SGI Takes Off With NASA Supercomputer

Forget the Earth Simulator and IBM’s Blue Gene/L, Silicon Graphics
(SGI) is laying claim to the fastest supercomputer in
the world.

The next official list of Top 500 supercomputers doesn’t come out
until November, but SGI said its servers powered NASA’s “Columbia”
supercomputer to a top speed of 42.7 trillion calculations per second
(teraflops) when running LINPACK benchmarks. That’s 6.84 teraflops
faster than IBM’s latest claim. Japan’s famed Earth Simulator is rated at 35.86 teraflops. LINPACK is
a collection of Fortran subroutines that analyze and solve linear
equations and linear least-squares problems.

SGI said its other notable achievement is that the project just
wrapped up its 15-week installation at the NASA Advanced Supercomputing
(NAS) facility at the Ames Research Center in Mountain View, Calif. The
Linux OS-based system that was named in honor after last year’s fatal
mission of the Columbia Space shuttle was built using 20 SGI Altix
servers, each powered by 10,240 Intel Itanium 2

Engineers using Columbia can draw data from a 440 terabyte SGI
InfiniteStorage storage area network and use an additional 800 terabytes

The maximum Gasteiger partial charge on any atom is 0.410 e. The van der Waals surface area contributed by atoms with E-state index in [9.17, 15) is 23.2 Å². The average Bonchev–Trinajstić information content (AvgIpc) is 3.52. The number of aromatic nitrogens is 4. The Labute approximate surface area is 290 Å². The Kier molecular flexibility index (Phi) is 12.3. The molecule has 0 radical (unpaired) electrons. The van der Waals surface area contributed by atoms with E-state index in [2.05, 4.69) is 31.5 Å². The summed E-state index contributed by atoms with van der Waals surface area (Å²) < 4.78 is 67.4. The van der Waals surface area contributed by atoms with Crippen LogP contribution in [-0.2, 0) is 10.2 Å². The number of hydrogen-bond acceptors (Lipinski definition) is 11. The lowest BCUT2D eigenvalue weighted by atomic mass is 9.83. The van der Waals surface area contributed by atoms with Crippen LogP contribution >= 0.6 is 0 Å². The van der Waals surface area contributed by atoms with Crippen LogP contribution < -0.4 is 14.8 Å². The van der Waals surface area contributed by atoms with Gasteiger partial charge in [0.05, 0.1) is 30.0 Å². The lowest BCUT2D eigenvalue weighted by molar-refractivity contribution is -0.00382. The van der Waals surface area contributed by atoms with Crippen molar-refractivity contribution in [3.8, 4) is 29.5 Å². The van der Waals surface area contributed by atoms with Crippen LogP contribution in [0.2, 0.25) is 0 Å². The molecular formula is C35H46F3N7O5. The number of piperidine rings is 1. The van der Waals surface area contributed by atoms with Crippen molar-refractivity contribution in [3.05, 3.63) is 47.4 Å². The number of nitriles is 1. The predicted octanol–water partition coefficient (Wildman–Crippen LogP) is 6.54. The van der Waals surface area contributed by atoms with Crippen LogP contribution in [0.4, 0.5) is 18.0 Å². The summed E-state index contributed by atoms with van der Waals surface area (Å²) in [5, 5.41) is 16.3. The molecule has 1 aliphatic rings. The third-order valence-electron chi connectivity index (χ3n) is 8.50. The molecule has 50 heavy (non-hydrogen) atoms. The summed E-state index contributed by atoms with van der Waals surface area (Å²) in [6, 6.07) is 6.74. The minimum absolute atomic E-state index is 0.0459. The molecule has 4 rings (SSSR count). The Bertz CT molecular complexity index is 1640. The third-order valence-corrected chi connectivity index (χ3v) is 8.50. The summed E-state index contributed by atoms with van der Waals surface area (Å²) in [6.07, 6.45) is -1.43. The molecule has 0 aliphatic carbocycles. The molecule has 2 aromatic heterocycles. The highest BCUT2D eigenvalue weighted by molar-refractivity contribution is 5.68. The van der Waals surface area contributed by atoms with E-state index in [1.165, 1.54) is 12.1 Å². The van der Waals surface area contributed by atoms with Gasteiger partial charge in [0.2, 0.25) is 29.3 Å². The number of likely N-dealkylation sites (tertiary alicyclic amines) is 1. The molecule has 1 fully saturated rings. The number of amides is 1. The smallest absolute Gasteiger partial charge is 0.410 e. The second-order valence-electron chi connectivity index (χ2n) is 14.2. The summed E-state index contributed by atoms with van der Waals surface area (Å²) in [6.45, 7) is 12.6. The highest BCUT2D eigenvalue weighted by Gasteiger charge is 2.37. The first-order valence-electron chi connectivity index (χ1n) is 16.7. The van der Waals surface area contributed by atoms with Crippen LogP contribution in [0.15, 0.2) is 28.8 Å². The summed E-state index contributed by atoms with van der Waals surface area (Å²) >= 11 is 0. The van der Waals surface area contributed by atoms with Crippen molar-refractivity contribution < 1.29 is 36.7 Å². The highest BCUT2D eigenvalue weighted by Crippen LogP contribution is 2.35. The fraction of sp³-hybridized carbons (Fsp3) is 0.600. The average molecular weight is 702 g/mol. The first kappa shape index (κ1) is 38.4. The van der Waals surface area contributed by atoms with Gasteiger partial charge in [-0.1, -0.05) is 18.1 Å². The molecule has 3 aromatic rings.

of existing data managed by SGI’s InfiniteStorage data lifecycle
management software. Columbia also benefited from storage technology
from Brocade Communications and Engenio Information Technologies, memory
technology from Dataram Corporation and Micron Technology and
interconnect technology from Voltaire.

The system will now help NASA run simulations and power new designs
for future space missions. NASA engineers said the extra power will let
them simulate decades of ocean circulation in just days and assess
flight characteristics of an aircraft design in a day versus years.

“Only days after the new systems were installed, we had scientists
doing real Earth and space analysis on them,” said Walt Brooks, chief of NASA’s Advanced Supercomputing Division, in a statement. “With
Columbia, scientists are discovering they can potentially predict
hurricane paths a full five days before the storms reach landfall — an
enormous improvement over today’s two-day warnings and one that may
present huge advantages for saving human life and property.”

NASA and SGI have a long history together, the most recent being
NASA’s success with its 512-processor Kalpana system, first installed
with SGI in November 2003.

To get NASA’s primary science missions on the fast track, Brooks said
high-end computing experts from NASA centers around the country
collaborated to build a business case that he and his team could present
to NASA headquarters, the U.S. Congress, the Office of Management and
Budget, and the White House.

“We completed the process end to end in only 30 days,” Brooks said.

The partnership is also a boost for Intel, whose Itanium chips were
designed for the high end computing systems and supercomputers. The two
companies have co-created many projects, including additional systems for
food maker Procter & Gamble’s corporate engineering technology group.

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